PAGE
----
RE: Flatlining Chris André 7/1/20 6:18 PM
Flatlining
Answer
6/20/20 9:25 AM
I had, let's say, an awakening experience in October 2013 that has drastically changed my inner life. It may or may not be third path, although it resembles Daniel's description of his third path moment in the second edition of MCTB. While I do not consider myself to be done or an arahat or any of that, there was a sense of finality about it, a "this is it" kind of moment. 

Some deeper background: I started meditating and hanging out here at the tail end of 2010, got stream entry a little over a year later, got second path six months after that, doing Mahasi style noting. Worked with jhana and just sitting leading up to the breakthrough moment, which knocked out my chronic anxiety and anger. My practice threads are on Kenneth Folk Dharma and Awakenetwork. 

Life became terribly complicated immediately after, and has only recently settled down. In less than seven years I've had multiple arthritis surgeries, my mother's dementia and eventual death, my son's substance abuse and suicide attempts, and the deaths of my husband's parents, as well as a premature retirement as a result of the sudden escalation of my fibromyalgia symptoms. It's been a prolonged clusterf*ck, but the fruits of the practice supported me throughout, and now my son has been sober for over a year and is headed in good directions, and my physical condition has improved through exercise. 

I have benefited from the equanimity that the practice has conferred, although I have also been able to experience profound grief and to access and express emotions. I am dismayed by the current state of the world, but not rageful, panicked, or overwhelmed. This has been a great blessing in the Trump era. 

Okay, so what's the problem? I have lost motivation for just about anything, and am drifting. Life has neither purpose nor meaning. A good dharma friend has told me that Shinzen describes such a state as "flatlining," so it's not unheard of. I can generate motivation for awhile and make headway in one or another practice or activity, but there is no passion. I realize that I have been through a lot and am probably burnt out, but I also think that a lot of my drive in the past must have come from suffering, and when that ended my motivation disappeared. For awhile post-awakening, if I can call it that, I couldn't practice much at all, and then as the various sh*tstorms began to hit my practice dropped off to almost nothing. Still, I have been doggedly working on it, but it is a struggle a lot of the time.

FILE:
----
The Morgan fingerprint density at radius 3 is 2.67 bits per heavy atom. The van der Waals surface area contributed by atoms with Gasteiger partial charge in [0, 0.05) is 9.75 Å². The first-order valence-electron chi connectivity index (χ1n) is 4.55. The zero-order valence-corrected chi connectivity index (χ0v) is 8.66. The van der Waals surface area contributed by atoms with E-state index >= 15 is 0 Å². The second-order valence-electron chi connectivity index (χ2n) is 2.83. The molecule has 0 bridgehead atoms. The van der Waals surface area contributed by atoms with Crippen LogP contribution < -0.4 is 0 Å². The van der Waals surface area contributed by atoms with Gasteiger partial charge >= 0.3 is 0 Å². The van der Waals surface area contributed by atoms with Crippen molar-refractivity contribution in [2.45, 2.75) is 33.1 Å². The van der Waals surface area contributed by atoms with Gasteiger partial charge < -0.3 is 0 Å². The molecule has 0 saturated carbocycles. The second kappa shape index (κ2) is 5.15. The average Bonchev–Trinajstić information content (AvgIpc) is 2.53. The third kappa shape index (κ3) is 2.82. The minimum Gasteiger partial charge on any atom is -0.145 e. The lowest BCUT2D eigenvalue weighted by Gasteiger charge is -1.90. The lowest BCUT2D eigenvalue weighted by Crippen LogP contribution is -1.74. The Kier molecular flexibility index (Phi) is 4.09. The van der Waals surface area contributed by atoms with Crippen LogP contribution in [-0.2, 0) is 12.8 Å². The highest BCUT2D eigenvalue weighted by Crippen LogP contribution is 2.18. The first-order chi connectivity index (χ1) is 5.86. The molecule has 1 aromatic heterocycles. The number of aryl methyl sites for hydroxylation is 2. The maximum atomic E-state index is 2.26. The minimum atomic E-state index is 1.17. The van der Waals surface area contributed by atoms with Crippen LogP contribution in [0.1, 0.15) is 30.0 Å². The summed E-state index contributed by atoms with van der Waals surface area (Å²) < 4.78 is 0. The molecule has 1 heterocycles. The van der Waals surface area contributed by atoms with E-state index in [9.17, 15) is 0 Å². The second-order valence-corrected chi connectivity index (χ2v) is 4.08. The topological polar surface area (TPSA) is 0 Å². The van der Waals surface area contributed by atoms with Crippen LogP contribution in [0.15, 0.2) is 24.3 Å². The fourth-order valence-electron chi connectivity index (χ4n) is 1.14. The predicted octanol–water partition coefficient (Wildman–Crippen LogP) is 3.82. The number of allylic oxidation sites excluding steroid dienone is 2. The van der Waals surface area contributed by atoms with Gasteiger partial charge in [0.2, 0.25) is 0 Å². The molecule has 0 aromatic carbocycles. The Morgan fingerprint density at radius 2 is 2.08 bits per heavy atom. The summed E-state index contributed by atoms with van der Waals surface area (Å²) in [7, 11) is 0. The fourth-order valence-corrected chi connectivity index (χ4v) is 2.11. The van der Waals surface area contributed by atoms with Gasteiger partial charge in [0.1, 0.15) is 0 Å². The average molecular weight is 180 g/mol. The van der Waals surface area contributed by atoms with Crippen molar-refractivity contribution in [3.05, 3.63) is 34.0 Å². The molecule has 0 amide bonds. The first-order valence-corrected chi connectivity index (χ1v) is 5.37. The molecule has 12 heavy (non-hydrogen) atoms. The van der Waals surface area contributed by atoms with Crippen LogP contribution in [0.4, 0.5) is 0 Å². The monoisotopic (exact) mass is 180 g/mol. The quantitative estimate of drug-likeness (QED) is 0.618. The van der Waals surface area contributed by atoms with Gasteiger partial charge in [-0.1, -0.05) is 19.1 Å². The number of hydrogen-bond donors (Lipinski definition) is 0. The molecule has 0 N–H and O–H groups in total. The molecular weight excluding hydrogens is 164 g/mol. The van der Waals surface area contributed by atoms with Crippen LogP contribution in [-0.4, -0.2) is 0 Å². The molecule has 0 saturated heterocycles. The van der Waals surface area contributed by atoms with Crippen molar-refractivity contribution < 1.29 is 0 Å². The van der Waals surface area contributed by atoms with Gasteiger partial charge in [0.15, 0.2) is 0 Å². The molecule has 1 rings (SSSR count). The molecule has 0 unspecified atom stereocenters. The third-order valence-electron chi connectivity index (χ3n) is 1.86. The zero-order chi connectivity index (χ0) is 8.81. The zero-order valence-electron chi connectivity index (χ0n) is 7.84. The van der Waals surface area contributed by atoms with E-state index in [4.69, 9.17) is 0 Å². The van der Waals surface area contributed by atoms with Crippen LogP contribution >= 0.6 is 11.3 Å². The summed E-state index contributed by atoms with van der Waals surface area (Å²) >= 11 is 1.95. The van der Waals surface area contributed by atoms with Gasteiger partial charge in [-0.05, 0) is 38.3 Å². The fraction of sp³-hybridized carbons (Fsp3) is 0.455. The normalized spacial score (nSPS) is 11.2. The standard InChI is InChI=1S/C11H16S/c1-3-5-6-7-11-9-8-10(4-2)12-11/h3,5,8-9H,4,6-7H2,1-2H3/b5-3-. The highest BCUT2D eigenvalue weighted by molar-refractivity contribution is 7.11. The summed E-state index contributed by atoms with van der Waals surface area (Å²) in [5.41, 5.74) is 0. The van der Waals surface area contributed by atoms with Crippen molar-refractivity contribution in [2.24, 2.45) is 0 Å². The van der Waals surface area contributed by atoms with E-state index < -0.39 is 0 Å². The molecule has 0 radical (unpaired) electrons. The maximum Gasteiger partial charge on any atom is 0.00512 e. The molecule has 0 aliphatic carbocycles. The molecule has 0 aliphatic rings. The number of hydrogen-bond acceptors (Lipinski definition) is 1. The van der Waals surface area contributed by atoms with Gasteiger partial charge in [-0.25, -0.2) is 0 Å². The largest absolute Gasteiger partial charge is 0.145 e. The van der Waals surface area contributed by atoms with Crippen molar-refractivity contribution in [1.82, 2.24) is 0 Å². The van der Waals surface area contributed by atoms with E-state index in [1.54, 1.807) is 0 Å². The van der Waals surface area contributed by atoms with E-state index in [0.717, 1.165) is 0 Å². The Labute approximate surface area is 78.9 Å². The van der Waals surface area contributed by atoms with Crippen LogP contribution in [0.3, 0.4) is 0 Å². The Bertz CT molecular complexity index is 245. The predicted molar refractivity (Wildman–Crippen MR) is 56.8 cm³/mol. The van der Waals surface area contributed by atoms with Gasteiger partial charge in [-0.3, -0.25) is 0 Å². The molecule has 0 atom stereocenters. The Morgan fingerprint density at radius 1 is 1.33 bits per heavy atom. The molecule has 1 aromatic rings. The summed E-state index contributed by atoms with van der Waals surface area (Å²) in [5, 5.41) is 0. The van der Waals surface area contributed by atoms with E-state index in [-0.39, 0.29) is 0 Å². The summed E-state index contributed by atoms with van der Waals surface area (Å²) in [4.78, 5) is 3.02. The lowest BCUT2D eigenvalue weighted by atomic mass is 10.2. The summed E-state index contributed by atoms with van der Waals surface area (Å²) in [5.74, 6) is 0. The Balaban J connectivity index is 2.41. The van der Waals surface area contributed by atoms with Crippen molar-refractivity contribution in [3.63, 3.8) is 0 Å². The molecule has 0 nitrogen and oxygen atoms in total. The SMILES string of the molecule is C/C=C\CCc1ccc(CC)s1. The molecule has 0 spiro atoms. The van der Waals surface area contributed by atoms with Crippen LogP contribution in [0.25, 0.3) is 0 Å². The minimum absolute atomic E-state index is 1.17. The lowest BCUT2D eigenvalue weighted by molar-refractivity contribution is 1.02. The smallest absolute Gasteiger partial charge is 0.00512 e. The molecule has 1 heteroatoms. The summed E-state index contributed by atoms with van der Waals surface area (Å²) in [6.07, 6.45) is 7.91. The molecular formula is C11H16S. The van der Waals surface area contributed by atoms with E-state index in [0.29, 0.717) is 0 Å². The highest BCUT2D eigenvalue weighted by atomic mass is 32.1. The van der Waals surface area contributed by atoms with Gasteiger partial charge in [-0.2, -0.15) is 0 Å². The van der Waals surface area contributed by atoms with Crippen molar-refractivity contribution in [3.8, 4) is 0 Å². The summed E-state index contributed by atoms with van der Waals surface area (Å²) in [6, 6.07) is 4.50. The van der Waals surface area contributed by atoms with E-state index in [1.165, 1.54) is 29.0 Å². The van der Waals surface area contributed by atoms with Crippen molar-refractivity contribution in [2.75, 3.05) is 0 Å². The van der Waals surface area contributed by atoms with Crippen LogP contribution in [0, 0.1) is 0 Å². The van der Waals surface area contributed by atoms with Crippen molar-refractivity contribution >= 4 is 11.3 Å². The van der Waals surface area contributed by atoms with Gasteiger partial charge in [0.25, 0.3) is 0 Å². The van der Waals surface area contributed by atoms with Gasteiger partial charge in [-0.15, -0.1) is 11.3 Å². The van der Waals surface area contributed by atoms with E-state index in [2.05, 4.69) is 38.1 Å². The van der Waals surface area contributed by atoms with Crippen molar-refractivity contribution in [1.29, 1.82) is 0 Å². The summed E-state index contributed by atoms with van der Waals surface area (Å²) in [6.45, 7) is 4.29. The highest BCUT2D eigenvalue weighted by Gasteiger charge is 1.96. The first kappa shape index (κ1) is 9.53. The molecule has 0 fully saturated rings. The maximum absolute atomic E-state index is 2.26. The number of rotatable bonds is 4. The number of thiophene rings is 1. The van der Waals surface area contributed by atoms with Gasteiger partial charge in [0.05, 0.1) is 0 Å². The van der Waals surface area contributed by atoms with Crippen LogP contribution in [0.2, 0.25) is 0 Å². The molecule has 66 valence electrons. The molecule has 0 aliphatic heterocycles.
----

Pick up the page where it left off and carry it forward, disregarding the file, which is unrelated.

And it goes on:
I gather that this path is littered with potholes and cul-de-sacs from the beginning to very advanced stages, and apparently I am stuck in one, although at present things are much improved over what they have been. My question to this group is, have other people either heard of this phenomenon or experienced it? It would be great to hear about it, and expand everyone's knowledge base. Thanks for reading. 

RE: Flatlining
Answer
6/20/20 12:15 PM as a reply to Laurel Carrington.
I hear you, although I haven't been through the difficulties that you have.  I think a lot of the things I was doing back in the day had some kind of expectation of outcome, status or whatever, or were based on some kind of external experience, and those kinds of thing seem to now fall flat, seem unimportant or irrelevant.  Chop wood, carry water is nothing special, although every moment can be new.  Not sure there is anything to be done about it.  Seems to be the tradeoff for peace.  My take is any resistance to this is more to let go of.  More old conditioning that we should be "doing" stuff.  But I'm interested in hearing other views.